Necessary Healthcare Planning Documents Under Minnesota Law
In this article, you will learn:
- How divorce or remarriage can affect an estate plan
- How non-adopted step-children can be included in an estate plan
There really aren’t any healthcare-related planning documents that are required. It’s really important that you have something that directs the people that you care about, the people that are able and willing to make decisions for your healthcare when you can’t, to make decisions for you. Healthcare directive puts into place who are your healthcare agents, how do we get a hold of your healthcare agents, their addresses, their phone numbers, and then we detail what kinds of things you would want for your healthcare, and you can be as detailed as you want.
It is important to keep that conversation going and as you mature in life. You are going to come across situations where you are seeing healthcare that you don’t want for yourself or maybe you are seeing things that you do want for yourself. Think about those things and put that into your planning. Maybe you are somebody who wants alternative medicine, great; you can put that into your plan or maybe you are somebody who really loves massage or aromatherapy, or maybe you want last rites. All of those things can go into your documents. Still, it’s important that you do make that planning, and take those steps. If your family doesn’t know what you want, who you want to make those decisions for you, they are going to do the best that they can, but they may not do what you want them to do.
Taking the steps to plan for your healthcare is crucial to help your healthcare agents make good decisions for you.
Estate Planning Documents That Should Be Reviewed And Possibly Updated Once A Couple Divorces In Minnesota
If you have a retirement account at work, you generally have somebody who is a beneficiary on that plan, but if it’s your spouse and you divorce, that divorce eliminates that person as a beneficiary under that plan. So, it’s really important to understand that and if you want them to stay on that plan, you either have that in your divorce documents or you let the company know you still want them on that plan. Also important is any real estate. If you are dividing that real estate, there is very specific language that should be in your divorce documents to specify that.
If you have an estate plan already, you need to make sure that it still says what you want it to say even after your divorce, because the divorce changes those estate planning documents. Let’s say you have a will that designates your spouse as your personal representative and designates your spouse as your beneficiary. Once you are divorced, Minnesota law says that the will now treats your ex-spouse as somebody who has died before you. So, they are not going to benefit from your estate plan even if you wanted them to. You have to take steps to make sure that your estate plan is up to date, to make sure it says what you want it to do.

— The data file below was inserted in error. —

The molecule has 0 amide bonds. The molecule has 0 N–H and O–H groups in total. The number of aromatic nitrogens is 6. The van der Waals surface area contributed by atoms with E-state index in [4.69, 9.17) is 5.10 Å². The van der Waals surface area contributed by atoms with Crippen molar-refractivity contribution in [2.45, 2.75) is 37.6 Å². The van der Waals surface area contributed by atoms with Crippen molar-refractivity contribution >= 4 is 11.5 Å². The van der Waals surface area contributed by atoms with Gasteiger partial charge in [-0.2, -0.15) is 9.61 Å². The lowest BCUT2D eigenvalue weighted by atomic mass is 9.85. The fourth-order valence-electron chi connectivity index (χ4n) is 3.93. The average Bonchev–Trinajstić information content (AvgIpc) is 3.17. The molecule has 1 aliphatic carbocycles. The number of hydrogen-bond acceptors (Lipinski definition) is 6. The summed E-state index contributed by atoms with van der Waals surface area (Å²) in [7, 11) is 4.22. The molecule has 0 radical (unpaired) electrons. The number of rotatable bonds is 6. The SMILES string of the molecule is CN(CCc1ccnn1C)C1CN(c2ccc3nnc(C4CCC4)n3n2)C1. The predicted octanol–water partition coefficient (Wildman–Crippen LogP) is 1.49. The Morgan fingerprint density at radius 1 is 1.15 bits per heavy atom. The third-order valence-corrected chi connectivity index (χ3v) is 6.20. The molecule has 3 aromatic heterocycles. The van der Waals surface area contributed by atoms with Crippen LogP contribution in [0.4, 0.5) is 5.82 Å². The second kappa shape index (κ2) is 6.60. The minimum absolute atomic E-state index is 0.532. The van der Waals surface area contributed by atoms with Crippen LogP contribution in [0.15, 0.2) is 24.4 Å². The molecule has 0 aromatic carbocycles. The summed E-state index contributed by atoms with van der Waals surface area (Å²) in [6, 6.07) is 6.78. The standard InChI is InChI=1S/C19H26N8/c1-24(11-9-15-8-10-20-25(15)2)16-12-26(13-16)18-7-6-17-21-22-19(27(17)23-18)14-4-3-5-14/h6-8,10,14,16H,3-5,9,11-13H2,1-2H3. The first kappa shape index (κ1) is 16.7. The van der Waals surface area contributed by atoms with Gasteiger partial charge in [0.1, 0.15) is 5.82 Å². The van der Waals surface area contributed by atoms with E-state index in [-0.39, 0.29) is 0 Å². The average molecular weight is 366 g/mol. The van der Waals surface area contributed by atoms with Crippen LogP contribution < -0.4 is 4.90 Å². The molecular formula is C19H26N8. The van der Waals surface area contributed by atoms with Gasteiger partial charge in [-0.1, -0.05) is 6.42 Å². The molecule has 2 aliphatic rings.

The Estate Planning Documents That Need To Be Updated When Remarrying In Minnesota
Especially if both of you have children or one of you has children prior to the marriage, you are going to want to make sure that your estate planning documents are aligned in the sense that you know what they say, you know what effect the divorce has on the estate planning documents, and you know what the effect of remarrying is on those documents. So, it’s really important to at least take a look at all of that once you do remarry to ensure that your current spouse is being taken care of in the way that you want to.
How To Include Stepchildren In Estate Planning Documents If They Were Never Legally Adopted
Your stepchildren aren’t automatically beneficiaries if you have not adopted them. So, it is important that you have an estate plan that includes them, and includes them exactly the way that you want them to. We also, in our basic estate plan, include a healthcare directive so that they can make those decisions for you, and then a financial power of attorney so they can make financial decisions for you, including selling your house if that’s something that needs to happen. But without that legal relationship, they are just stepchildren, and they don’t have the same access or the same rights as your legal children do to inherit your estate and your assets.
For more information on Healthcare Planning Documents In Minnesota, an initial consultation is your next best step. Get the information and legal answers you are seeking by calling (763) 284-5552 today.